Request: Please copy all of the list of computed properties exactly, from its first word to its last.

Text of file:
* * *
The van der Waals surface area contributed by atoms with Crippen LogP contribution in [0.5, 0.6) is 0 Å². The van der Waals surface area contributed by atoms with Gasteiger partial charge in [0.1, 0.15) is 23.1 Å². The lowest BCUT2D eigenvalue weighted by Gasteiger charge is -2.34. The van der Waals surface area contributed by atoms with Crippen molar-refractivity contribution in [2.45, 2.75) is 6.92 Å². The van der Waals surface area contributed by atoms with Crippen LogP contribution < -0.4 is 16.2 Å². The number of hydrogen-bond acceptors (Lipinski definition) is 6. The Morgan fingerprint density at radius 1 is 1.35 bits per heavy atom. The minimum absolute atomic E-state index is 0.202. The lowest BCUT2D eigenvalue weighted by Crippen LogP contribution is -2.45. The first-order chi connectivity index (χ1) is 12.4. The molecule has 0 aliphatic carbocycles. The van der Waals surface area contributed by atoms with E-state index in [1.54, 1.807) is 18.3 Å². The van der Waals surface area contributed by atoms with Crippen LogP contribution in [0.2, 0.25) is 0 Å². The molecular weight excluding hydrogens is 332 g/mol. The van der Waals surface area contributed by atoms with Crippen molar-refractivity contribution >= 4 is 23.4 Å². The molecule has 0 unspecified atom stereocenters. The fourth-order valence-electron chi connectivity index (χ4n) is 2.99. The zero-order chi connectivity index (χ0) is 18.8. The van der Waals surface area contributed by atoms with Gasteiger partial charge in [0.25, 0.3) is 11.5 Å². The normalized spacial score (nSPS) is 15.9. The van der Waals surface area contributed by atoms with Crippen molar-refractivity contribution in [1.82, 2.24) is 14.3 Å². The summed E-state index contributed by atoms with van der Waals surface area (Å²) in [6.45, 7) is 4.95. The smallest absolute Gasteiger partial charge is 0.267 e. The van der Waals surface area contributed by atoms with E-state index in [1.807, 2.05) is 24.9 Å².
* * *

The van der Waals surface area contributed by atoms with Crippen LogP contribution in [0.5, 0.6) is 0 Å². The van der Waals surface area contributed by atoms with Gasteiger partial charge in [0.1, 0.15) is 23.1 Å². The lowest BCUT2D eigenvalue weighted by Gasteiger charge is -2.34. The van der Waals surface area contributed by atoms with Crippen molar-refractivity contribution in [2.45, 2.75) is 6.92 Å². The van der Waals surface area contributed by atoms with Crippen LogP contribution < -0.4 is 16.2 Å². The number of hydrogen-bond acceptors (Lipinski definition) is 6. The Morgan fingerprint density at radius 1 is 1.35 bits per heavy atom. The minimum absolute atomic E-state index is 0.202. The lowest BCUT2D eigenvalue weighted by Crippen LogP contribution is -2.45. The first-order chi connectivity index (χ1) is 12.4. The molecule has 0 aliphatic carbocycles. The van der Waals surface area contributed by atoms with E-state index in [1.54, 1.807) is 18.3 Å². The van der Waals surface area contributed by atoms with Crippen LogP contribution in [0.2, 0.25) is 0 Å². The molecular weight excluding hydrogens is 332 g/mol. The van der Waals surface area contributed by atoms with Crippen molar-refractivity contribution >= 4 is 23.4 Å². The molecule has 0 unspecified atom stereocenters. The fourth-order valence-electron chi connectivity index (χ4n) is 2.99. The zero-order chi connectivity index (χ0) is 18.8. The van der Waals surface area contributed by atoms with Gasteiger partial charge in [0.25, 0.3) is 11.5 Å². The normalized spacial score (nSPS) is 15.9. The van der Waals surface area contributed by atoms with Crippen molar-refractivity contribution in [1.82, 2.24) is 14.3 Å². The summed E-state index contributed by atoms with van der Waals surface area (Å²) in [6.45, 7) is 4.95. The smallest absolute Gasteiger partial charge is 0.267 e. The van der Waals surface area contributed by atoms with E-state index in [1.807, 2.05) is 24.9 Å².